By Christina | September 21, 2009
When people think of what marathon runners eat, they automatically think about carbs. Lots of them. The fact is that carbo-loading is not what elite runners do, and either should you. What you eat is only part of the equation when it comes to properly fueling your body for marathon training. It is important to pay attention to when you eat in relation to when you run, as well.
For example, most runners are consistent with the times of day they are likely to run. Your eating schedule and menu should correlate directly to the kind of runner you are: morning, afternoon, or evening runner. One of the mistakes many runners make when it comes to nourishing their bodies is to only consider the meal right before or after they run.
In order to be able for your body to run well, you have to look at eating as a daily activity. As a general rule, there are two kinds of foods that runners need to include in their daily food intake, proteins and carbs. When to eat the proteins and the carbs varies depending on when you are running and how far you are planning to run. Proteins are necessary to allow for muscle recovery and carbohydrates are necessary to provide your body energy throughout the duration of your run.
No one should run on a completely empty stomach. Your body will wilt like a flower if it doesn’t have the energy it needs to make it through your run. On the other hand, if you eat too much or too close to the time that you run, your stomach will hurt and you will feel sick. The best solution is to eat lightly, around 200 calories an hour or two before you run.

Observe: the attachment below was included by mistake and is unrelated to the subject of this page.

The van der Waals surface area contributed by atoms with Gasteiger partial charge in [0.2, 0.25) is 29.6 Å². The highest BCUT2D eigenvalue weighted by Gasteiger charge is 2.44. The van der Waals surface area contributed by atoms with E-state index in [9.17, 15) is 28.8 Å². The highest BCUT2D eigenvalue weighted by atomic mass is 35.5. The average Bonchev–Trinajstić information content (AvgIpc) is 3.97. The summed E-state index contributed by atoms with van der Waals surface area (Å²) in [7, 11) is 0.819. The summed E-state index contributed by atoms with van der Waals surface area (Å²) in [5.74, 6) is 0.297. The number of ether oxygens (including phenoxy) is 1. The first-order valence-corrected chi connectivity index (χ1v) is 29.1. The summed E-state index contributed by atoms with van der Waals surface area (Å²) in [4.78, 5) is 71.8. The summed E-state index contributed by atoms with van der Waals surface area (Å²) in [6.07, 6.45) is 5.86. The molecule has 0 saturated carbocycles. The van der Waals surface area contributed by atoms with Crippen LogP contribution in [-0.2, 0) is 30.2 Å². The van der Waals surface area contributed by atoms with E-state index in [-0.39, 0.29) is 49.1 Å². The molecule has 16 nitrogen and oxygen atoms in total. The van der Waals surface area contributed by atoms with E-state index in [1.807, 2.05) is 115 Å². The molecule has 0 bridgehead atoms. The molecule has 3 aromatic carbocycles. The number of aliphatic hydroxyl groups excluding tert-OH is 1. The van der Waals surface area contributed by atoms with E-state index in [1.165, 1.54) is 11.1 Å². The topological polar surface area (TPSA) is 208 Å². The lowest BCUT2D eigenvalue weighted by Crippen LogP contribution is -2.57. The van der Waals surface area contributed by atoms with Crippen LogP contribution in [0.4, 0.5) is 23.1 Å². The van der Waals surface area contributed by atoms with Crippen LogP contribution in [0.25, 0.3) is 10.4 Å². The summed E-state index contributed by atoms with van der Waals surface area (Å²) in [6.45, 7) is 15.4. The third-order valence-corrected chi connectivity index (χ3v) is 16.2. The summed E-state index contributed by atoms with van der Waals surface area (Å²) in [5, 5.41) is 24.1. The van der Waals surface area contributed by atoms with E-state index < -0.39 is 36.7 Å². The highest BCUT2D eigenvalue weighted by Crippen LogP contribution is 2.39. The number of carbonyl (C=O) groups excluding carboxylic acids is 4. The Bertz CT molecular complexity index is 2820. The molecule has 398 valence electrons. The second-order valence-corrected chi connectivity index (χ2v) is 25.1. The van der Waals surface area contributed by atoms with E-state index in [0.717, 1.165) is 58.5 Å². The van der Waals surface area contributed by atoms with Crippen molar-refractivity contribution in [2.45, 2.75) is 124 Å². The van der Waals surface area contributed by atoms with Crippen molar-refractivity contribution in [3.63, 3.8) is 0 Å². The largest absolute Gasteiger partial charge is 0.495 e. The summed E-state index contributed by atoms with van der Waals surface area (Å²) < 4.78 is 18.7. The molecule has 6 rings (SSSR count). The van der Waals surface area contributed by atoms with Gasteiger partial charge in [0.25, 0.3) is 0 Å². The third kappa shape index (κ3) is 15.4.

The best foods to eat depend on when you run. If you are a morning runner, you should eat something just to have in your stomach before you run, like a banana or yogurt or some egg whites. It is most important for morning runners to focus on what they eat the night before they run rather than the early morning before they run. Dinner should have a mixture of a lean protein and a complex carbohydrate. The carbohydrates the night before will provide your body with the energy it needs without weighing you down by eating them in the morning before your run. This does not mean you should eat excess carbs. A half-cup to a cup of brown rice, whole wheat pasta, or a sweet potato make for good carb choices. Quinoa is a great grain that not only has carbs, but protein in it as well. It cooks and tastes like rice.
For morning runners, the time of day that is optimum for eating protein is your midday meal. You already consumed carbs before you ran in the morning to give your body energy for your run. After you have finished your run, by focusing on eating proteins, you are giving your muscles the ability to recover. Night runners should eat a light dinner of a protein/carb combo because they are going to need the extra energy that the carbs provide.
The best way to think about when to incorporate carbs into your diet, if you are training for a marathon, is to be sure to include them in the last meal before you plan on running. That is enough carbs for your daily diet. Runners often gain weight during their marathon training and are confused as to why. The answer is simple. They use running as a justification for eating carbs at every meal. That is not necessary. Proteins and vegetables should comprise the majority of your meals, unless it is the meal preceding your run.
Properly fueling your body is as important to your training as your running. If your tank is on empty, you will not be able to run fast or run far.